Clayton teen at center of sex trafficking case

Buckhead man convicted of sex trafficking

ATLANTA — A West Africa refugee living in Clayton County was among the teenagers a Buckhead man profited from when he enslaved them for sexual purposes, said federal officials.

Steven E. Thompson, 43, a pimp who went by “Silk” when he worked the streets of Atlanta, has been convicted by a federal jury of sex trafficking of a juvenile, conspiring to do the same, and transportation for prostitution. He has not been sentenced.

U.S. Attorney Sally Quillian Yates said Thompson took advantage of young girls with nowhere else to go.

“This defendant maintained his lifestyle on money made through prostitution,” she said. “Thompson had no problem with sexually exploiting women, even going as far as forcing a homeless 17-year old to have sex with strange men for a place to sleep. Sex trafficking is despicable. Our office will use every asset available to eradicate this practice from our community.”

Yates said between April and June of 2011, Thompson advertised a 17-year-old refugee from West Africa for prostitution, falsely listing her age as 19 and 20. Because she came to the United States without her parents, the teen was at the mercy of various relatives and friends for shelter and support, and went through frequent periods of homelessness.

In February 2011, the teen was declared a deprived child by Clayton County Juvenile Court and was placed in a temporary shelter, said Yates. Her grandmother took custody of her but soon left the country, leaving the teen to fend for herself. In April 2011, Thompson and Waters offered the homeless teenager a couch to sleep on while she waited to get into Job Corps, Yates said.

Thompson and his co-defendant, Tierra Waters, who pleaded guilty to conspiracy to sex-traffic a minor, lived in the Grandview Condominiums in the Buckhead area of Atlanta, said Yates. Thompson advertised his prostitution business on Backpage.com, posting advertisements inviting men to contact women for sex, according to testimony and evidence presented in federal court. The men then came to the Buckhead condo for sex or met the women at residences or hotels around Atlanta, Yates said.

“After a few weeks, (Thompson and Waters) told her that she would have to have sex with men for money or get out of the condo,” she said. “For the next six weeks, the teen was forced to have sex with three to five men each night at the condo and other places around Atlanta.”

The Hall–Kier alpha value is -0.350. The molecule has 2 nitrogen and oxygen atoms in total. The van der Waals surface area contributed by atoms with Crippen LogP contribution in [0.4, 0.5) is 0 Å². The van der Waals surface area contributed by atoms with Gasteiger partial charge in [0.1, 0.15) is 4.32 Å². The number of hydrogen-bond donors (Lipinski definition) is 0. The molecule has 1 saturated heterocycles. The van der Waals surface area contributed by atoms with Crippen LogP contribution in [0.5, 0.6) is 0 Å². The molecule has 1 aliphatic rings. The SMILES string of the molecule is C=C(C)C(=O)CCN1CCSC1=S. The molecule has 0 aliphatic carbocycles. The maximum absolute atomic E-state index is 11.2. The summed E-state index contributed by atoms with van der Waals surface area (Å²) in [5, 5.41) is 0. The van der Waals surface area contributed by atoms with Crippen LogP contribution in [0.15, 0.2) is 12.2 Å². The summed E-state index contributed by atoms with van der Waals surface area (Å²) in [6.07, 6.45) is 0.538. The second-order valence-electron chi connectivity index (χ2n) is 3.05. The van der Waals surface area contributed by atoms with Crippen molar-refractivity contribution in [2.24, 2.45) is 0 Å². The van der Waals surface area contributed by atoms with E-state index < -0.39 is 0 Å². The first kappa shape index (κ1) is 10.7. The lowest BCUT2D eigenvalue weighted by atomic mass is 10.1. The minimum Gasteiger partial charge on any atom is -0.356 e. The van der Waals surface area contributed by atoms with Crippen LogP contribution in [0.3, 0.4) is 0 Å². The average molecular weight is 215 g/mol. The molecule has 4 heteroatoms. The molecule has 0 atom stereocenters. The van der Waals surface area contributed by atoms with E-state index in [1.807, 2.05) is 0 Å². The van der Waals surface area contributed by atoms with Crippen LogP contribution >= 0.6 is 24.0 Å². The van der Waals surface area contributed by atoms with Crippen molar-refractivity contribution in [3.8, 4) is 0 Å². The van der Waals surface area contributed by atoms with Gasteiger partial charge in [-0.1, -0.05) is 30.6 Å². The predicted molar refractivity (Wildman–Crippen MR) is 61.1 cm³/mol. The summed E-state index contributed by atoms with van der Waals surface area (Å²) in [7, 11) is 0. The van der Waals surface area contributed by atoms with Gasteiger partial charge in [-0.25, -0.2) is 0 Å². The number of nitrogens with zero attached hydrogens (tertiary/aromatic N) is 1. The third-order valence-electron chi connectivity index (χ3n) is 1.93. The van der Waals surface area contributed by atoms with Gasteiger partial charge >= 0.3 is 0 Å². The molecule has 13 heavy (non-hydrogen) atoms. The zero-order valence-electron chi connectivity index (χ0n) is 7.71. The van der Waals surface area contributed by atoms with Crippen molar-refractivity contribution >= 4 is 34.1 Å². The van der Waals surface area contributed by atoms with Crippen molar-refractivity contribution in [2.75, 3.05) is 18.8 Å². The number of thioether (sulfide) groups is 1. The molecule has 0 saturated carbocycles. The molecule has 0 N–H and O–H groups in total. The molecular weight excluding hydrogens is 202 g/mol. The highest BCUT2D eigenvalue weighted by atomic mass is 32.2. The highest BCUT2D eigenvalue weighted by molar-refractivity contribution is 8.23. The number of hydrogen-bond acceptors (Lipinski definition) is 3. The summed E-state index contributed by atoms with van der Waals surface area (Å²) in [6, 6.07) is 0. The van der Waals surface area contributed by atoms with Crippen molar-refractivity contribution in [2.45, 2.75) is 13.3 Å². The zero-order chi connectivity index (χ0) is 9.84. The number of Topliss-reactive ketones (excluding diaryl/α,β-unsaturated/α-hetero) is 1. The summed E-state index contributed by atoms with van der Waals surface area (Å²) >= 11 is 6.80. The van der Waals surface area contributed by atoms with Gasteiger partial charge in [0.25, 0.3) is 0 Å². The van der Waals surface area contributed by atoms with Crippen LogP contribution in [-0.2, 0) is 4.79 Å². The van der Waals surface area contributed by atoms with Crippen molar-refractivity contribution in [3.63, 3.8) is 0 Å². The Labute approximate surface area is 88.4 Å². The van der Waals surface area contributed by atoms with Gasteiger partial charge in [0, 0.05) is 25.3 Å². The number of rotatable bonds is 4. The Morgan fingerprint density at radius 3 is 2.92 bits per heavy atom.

In addition to the teen, Thompson also posted ads on Backpage.com for A.M., a prostitute from Washington, and F.F., a prostitute from Alabama. Thompson met A.M. on the Internet and invited her to come to Atlanta to work as a prostitute. In March 2011, A.M. flew from Seattle, Wash., to Atlanta, said Yates.

Prosecutors said she moved in with Thompson and Waters and continued to engage in prostitution from the condo. Likewise, Thompson found F.F. on Backpage.com. Thompson told F.F. that she could make more money being a prostitute in Atlanta than she could in Alabama and convinced her to come to Atlanta in August 2011.

The identities of the women involved are protected because they are victims of sex crimes.

Yates said men who think they are buying sex from a consenting adult may actually be contributing to sex trafficking of minors unwittingly. A customer testified at trial that he had found the minor on Backpage.com, not realizing she was underage. This witness also testified regarding threatening text messages he received from Thompson advising him of the teen’s age and attempting to extort money from him, she said.

This case is being brought as part of Project Safe Childhood. For more information, visit www.projectsafechildhood.gov.